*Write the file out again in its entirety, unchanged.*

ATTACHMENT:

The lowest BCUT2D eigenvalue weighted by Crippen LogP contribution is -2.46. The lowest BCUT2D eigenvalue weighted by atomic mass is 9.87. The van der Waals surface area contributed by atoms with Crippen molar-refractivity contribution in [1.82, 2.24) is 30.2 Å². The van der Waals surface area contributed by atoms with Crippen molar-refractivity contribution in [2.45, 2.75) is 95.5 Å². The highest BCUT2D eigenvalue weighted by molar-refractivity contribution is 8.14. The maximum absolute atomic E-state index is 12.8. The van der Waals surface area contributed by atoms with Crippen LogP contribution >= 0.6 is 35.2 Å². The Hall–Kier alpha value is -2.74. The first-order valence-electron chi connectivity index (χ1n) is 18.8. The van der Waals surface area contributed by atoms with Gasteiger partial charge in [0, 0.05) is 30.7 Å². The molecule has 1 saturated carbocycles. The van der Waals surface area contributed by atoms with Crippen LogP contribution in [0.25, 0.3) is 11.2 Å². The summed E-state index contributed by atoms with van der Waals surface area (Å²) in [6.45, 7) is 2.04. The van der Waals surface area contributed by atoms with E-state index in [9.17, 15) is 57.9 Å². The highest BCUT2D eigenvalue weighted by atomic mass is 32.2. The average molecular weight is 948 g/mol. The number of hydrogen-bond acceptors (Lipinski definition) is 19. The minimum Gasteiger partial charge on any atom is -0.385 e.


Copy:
The lowest BCUT2D eigenvalue weighted by Crippen LogP contribution is -2.46. The lowest BCUT2D eigenvalue weighted by atomic mass is 9.87. The van der Waals surface area contributed by atoms with Crippen molar-refractivity contribution in [1.82, 2.24) is 30.2 Å². The van der Waals surface area contributed by atoms with Crippen molar-refractivity contribution in [2.45, 2.75) is 95.5 Å². The highest BCUT2D eigenvalue weighted by molar-refractivity contribution is 8.14. The maximum absolute atomic E-state index is 12.8. The van der Waals surface area contributed by atoms with Crippen LogP contribution >= 0.6 is 35.2 Å². The Hall–Kier alpha value is -2.74. The first-order valence-electron chi connectivity index (χ1n) is 18.8. The van der Waals surface area contributed by atoms with Gasteiger partial charge in [0, 0.05) is 30.7 Å². The molecule has 1 saturated carbocycles. The van der Waals surface area contributed by atoms with Crippen LogP contribution in [0.25, 0.3) is 11.2 Å². The summed E-state index contributed by atoms with van der Waals surface area (Å²) in [6.45, 7) is 2.04. The van der Waals surface area contributed by atoms with E-state index in [9.17, 15) is 57.9 Å². The highest BCUT2D eigenvalue weighted by atomic mass is 32.2. The average molecular weight is 948 g/mol. The number of hydrogen-bond acceptors (Lipinski definition) is 19. The minimum Gasteiger partial charge on any atom is -0.385 e.